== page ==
public class Father2 implements Parcelable {

AnotherEnum mAnotherEnum;
int mField;

public Father2(AnotherEnum myEnum, int field) {
    mAnotherEnum = myEnum;
    mField = field;

private Father2(Parcel in) {
    mField = in.readInt();
    mAnotherEnum = AnotherEnum.values()[in.readInt()];

public static final Parcelable.Creator<Father2> CREATOR = new Parcelable.Creator<Father2>() {

    public Father2 createFromParcel(Parcel in) {
        return new Father2(in);

    public Father2[] newArray(int size) {
        return new Father2[size];


public int describeContents() {
    return 0;

public void writeToParcel(Parcel dest, int flags) {


then we can do:

AnotherEnum anotherEnum = AnotherEnum.Z;
intent.putExtra("Serializable2", AnotherEnum.X);   
intent.putExtra("Parcelable2", new Father2(AnotherEnum.X, 7));
  • 4
    You can explicitly pick the correct signature by "casting" the argument, for example intent.putExtra("myEnum", (Parcelable) enumValue); – Oderik Mar 18 '13 at 10:39
  • Using ordinal is perfect! – slott Apr 27 '15 at 7:39
  • This a really complicated way of saying bundle.putExtra("key", AnotherEnum.X.ordinal()). – TWiStErRob Apr 13 '16 at 12:45

you can use enum constructor for enum to have primitive data type..

public enum DaysOfWeek {

    private int value;
    private DaysOfWeek(int value) {
        this.value = value;

    public int getValue() {
        return this.value;

    private static final SparseArray<DaysOfWeek> map = new SparseArray<DaysOfWeek>();

         for (DaysOfWeek daysOfWeek : DaysOfWeek.values())
              map.put(daysOfWeek.value, daysOfWeek);

    public static DaysOfWeek from(int value) {
        return map.get(value);

you can use to pass int as extras then pull it from enum using its value.

I like simple.

  • The Fred activity has two modes -- HAPPY and SAD.
  • Create a static IntentFactory that creates your Intent for you. Pass it the Mode you want.
  • The IntentFactory uses the name of the Mode class as the name of the extra.
  • The IntentFactory converts the Mode to a String using name()
  • Upon entry into onCreate use this info to convert back to a Mode.
  • You could use ordinal() and Mode.values() as well. I like strings because I can see them in the debugger.

    public class Fred extends Activity {
        public static enum Mode {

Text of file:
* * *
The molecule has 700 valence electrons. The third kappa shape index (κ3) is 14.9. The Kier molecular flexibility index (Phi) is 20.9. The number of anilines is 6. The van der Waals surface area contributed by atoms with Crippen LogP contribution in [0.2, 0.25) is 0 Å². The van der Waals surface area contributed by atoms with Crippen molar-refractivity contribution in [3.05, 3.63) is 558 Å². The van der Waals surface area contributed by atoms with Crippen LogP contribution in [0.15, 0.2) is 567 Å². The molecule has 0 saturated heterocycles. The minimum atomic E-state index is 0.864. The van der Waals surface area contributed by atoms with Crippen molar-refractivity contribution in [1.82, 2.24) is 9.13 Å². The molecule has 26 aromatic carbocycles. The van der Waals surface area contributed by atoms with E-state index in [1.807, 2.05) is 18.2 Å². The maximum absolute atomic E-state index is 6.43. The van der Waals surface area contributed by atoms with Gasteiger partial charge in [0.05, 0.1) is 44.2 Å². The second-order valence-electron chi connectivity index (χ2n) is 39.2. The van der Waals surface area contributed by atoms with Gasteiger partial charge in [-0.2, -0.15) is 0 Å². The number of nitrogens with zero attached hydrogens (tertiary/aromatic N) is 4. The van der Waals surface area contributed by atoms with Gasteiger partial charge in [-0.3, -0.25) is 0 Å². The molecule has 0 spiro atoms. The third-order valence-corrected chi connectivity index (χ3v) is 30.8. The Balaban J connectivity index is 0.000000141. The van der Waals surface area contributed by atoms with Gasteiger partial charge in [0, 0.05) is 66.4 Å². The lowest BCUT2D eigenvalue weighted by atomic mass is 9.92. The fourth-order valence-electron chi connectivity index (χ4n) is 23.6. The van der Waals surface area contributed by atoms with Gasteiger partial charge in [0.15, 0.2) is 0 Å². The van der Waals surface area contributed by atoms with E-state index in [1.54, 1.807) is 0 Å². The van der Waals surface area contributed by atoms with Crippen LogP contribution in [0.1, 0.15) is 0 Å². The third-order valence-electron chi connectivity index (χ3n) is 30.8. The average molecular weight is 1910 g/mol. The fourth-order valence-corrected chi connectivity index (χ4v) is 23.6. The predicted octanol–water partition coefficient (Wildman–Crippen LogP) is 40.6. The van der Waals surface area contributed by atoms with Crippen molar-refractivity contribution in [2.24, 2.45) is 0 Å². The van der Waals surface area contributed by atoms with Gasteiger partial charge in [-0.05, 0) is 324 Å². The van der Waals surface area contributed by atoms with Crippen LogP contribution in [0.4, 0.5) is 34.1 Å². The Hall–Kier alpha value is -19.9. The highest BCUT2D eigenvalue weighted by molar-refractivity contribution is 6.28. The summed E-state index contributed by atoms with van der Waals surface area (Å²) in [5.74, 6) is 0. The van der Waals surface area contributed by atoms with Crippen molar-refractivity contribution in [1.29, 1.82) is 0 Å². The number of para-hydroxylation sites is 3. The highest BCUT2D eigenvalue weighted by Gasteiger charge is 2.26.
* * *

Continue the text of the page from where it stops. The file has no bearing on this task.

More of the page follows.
public void onCreate(Bundle savedInstanceState) {
            Intent intent = getIntent();
            Mode mode = Mode.valueOf(getIntent().getStringExtra(Mode.class.getName()));
            Toast.makeText(this, "mode="+mode.toString(), Toast.LENGTH_LONG).show();
        public static Intent IntentFactory(Context context, Mode mode){
            Intent intent = new Intent();
            return intent;
  • curious.. who calls the IntentFactory? can you elaborate on how a different activity would call Fred and how Fred can insure that the Mode is passed? – erik Apr 19 '17 at 19:36

I think your best bet is going to be to convert those lists into something parcelable such as a string (or map?) to get it to the Activity. Then the Activity will have to convert it back to an array.

Implementing custom parcelables is a pain in the neck IMHO so I would avoid it if possible.

Consider Following enum ::

public static  enum MyEnum {

For Passing ::

 Intent mainIntent = new Intent(this,MyActivity.class);
 mainIntent.putExtra("ENUM_CONST", MyEnum.ValueA);

To retrieve back from the intent/bundle/arguments ::

 MyEnum myEnum = (MyEnum) intent.getSerializableExtra("ENUM_CONST");

Don't use enums. Reason #78 to not use enums. :) Use integers, which can easily be remoted through Bundle and Parcelable.

  • 7
    @hackbod - what are the other 77 reasons? ;) Seriously though - there do seem to be many benefits to enum and they're not exactly difficult to 'remote' - any chance you can expand on your reasons against them? – ostergaard Aug 18 '13 at 3:05
  • 2
    @hackbod Please elaborate. If enums should not be used then remove them from the API. – dcow Aug 21 '13 at 18:39
  • 2
    Enums are part of the Java language specification, so they're a little tough to remove and still have a compliant Java implementation :) – tad Jan 15 '14 at 0:24
  • 1
    what about mEnum.ordinal()? it's return the position of the element – Saif Hamed Oct 15 '14 at 12:08
  • 3
    The value of Enum.ordinal() is fixed at compile time. The only time that comment applies would be passing data between apps with different versions of the enum, or across app updates that change the order of elements within the enum. That sort of thing is dangerous whenever you use anything that's not a primitive. For passing intents between activities within a single app, Enum.ordinal() should be entirely safe. – Ian McLaird Feb 26 '15 at 18:21